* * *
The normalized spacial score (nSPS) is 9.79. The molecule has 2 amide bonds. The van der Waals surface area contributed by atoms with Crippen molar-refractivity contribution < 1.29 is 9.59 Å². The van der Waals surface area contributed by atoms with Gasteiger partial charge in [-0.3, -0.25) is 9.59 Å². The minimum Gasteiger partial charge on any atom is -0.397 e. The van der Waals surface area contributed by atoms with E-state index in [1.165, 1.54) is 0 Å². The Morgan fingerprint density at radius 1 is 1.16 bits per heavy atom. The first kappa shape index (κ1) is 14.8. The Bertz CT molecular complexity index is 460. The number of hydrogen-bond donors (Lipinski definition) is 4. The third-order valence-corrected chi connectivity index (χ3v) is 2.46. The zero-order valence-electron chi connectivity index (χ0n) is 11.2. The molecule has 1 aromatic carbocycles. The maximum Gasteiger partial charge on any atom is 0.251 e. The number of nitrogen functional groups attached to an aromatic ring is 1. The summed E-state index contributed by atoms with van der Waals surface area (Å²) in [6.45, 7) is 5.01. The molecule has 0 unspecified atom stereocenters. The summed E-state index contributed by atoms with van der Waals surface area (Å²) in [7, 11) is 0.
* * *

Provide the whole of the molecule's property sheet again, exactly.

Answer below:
The normalized spacial score (nSPS) is 9.79. The molecule has 2 amide bonds. The van der Waals surface area contributed by atoms with Crippen molar-refractivity contribution < 1.29 is 9.59 Å². The van der Waals surface area contributed by atoms with Gasteiger partial charge in [-0.3, -0.25) is 9.59 Å². The minimum Gasteiger partial charge on any atom is -0.397 e. The van der Waals surface area contributed by atoms with E-state index in [1.165, 1.54) is 0 Å². The Morgan fingerprint density at radius 1 is 1.16 bits per heavy atom. The first kappa shape index (κ1) is 14.8. The Bertz CT molecular complexity index is 460. The number of hydrogen-bond donors (Lipinski definition) is 4. The third-order valence-corrected chi connectivity index (χ3v) is 2.46. The zero-order valence-electron chi connectivity index (χ0n) is 11.2. The molecule has 1 aromatic carbocycles. The maximum Gasteiger partial charge on any atom is 0.251 e. The number of nitrogen functional groups attached to an aromatic ring is 1. The summed E-state index contributed by atoms with van der Waals surface area (Å²) in [6.45, 7) is 5.01. The molecule has 0 unspecified atom stereocenters. The summed E-state index contributed by atoms with van der Waals surface area (Å²) in [7, 11) is 0.